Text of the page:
Why Internal Communication is important to Brand and Reputation Building

Internal Comms

By: Gifty Bingley

An effective internal communication strategy is important to any successful organisation. It is significant to the people agenda – providing information, engagement, education and inspiration.  It is key to team building.

Often than not, we prioritise communication to customers, shareholders, government officials, communities, vendors and suppliers but not among ourselves as an entire organisation or part of an organisation.

There are several tools and channels that make it easy to manage internal communications. You can develop your own or buy various software including SnapComms, Communifire and Yammer just to mention a few. You can also go from e-newsletters, emails, wall papers, screen savers, posters, SMS and intranet etc. There are also the one-to-group engagements – including staff durbars, roadshows and inter-departmental competitions, etc. Again, depending on the specific objective, you could go from branded content to personalized gifts.

As professionals managing a company’s reputation, the following are some of reasons why we need to pay attention to internal communication.

They are our first brand ambassadors

Employees represent our organisation – unofficially they are the spokespersons and brand ambassadors. They are the first point of contact for friends and family and anyone who wants to know more about the organisation. We do ourselves a lot of disservice when we take them for granted. As a rule, any communication that will go out to customers and the public should first be shared in-house. When people (including customers and potential employees) want additional information, beyond what is on our website and social media pages, they call friends and family that work in our organisations. The feedback they receive often carries more weight than what the commercials in the media say.

Creating an engaging work place and sense of higher purpose

As employees, we all want to know and understand the goal of the organisation, the plan to achieving it and most importantly how we can contribute. How can we achieve such targets if we don’t communicate consistently with staff including sharing the various KPIs and or milestones? It is important to rally everybody towards the goal.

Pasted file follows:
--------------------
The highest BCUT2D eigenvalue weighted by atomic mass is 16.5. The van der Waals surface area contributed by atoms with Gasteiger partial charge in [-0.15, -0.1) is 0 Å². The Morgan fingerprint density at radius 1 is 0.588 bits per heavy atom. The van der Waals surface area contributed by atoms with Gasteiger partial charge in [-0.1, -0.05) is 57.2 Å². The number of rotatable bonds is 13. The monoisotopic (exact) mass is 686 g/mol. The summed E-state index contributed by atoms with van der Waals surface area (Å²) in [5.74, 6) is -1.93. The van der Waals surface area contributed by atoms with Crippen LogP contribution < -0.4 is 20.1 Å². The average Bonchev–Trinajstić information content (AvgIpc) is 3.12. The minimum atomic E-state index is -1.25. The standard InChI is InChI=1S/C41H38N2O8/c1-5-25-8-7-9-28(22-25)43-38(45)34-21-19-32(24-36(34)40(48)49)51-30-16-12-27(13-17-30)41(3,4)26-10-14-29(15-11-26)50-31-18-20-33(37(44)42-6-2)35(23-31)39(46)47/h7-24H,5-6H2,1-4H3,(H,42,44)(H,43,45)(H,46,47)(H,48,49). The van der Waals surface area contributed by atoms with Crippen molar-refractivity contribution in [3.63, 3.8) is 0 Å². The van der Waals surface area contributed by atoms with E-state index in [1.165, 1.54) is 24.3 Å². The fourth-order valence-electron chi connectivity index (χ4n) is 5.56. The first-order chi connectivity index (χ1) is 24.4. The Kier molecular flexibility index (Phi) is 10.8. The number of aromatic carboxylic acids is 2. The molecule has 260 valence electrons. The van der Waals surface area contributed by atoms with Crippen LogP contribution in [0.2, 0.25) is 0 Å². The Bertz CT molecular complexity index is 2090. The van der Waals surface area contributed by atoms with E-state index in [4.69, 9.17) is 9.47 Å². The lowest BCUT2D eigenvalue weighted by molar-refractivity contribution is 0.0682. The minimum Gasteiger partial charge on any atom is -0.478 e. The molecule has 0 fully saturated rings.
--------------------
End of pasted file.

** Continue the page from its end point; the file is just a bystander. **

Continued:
People love to read about themselves, their colleagues and teams, a well-executed internal communication strategy makes us feel we are on the path to greatness in our organisation. It creates a sense of belonging, unity and or community. It reduces working in silos and employee turnover in some cases. When we are well informed about the vision and what others are working on, we collaborate better and support each other.

Keeping the brand promise and satisfying customers

Employees are executioners of the brand purpose. A good brand purpose enables us to differentiate and connect emotionally to our customers. Well informed, educated and engaged employees often feel empowered and this is reflected in how they work –  attentive and supportive to the needs of our customers/stakeholders. They embody the brand purpose and promise and would go the extra mile to do an excellent job.

Staying in control of the narrative

Like any human institution the rumour mill is always buzzing. Are they selling, are they merging, is the CEO leaving, is the strategy and direction changing? It goes on and on… I am not saying we need to respond to everything, not at all. Sometimes silence can also be a strategy – if we have considered the options, risks and consequences thereof. Some rumour can be unsettling though and could affect employee morale and performance. As an organisation, it is important to be transparent and stay in control of the narrative. Internal communication can proactively reduce the rumour mill and take control of the narrative by keeping employees informed and updated.

It is important to crises management

Most organisations have a core Crises Management or Business Continuity Team which often includes a Communications professional.  When there is a crisis, the priority is to clean up the situation and communicate to external stakeholders – customers, investors, and the media. Employees should be part of the stakeholders; they are bound to be even more worried and or confused. It is important to engage them – they are the ones going to manage the crises and implement the next steps. Remember what I said above about employees being brand ambassadors? It also helps to stay in control of the narrative including what they say unofficially to friends, family and customers.

From experience, internal communication has a way of keeping everybody together especially in very challenging times. By sharing information on the incident, the next steps and preventive measures we are all aligned and have a united front.

In conclusion, I am not saying that internal communication is the perfect solution to all employee-related issues. Far from it, internal communication should be part of the broader Employee Engagement Strategy which includes compensation and benefits, learning and development etc.

Often when I engage with my colleagues in communication roles they ask where it should sit – HR or Corporate Communications. I don’t think it matters – it depends on where the role can get great support and the capabilities to deliver tangible results.

I would also like to emphasise that creating the role does not necessarily guarantee success, we need to think through the competencies of the person(s) who handle the role. Some of the gaps can be fixed through learning and development.


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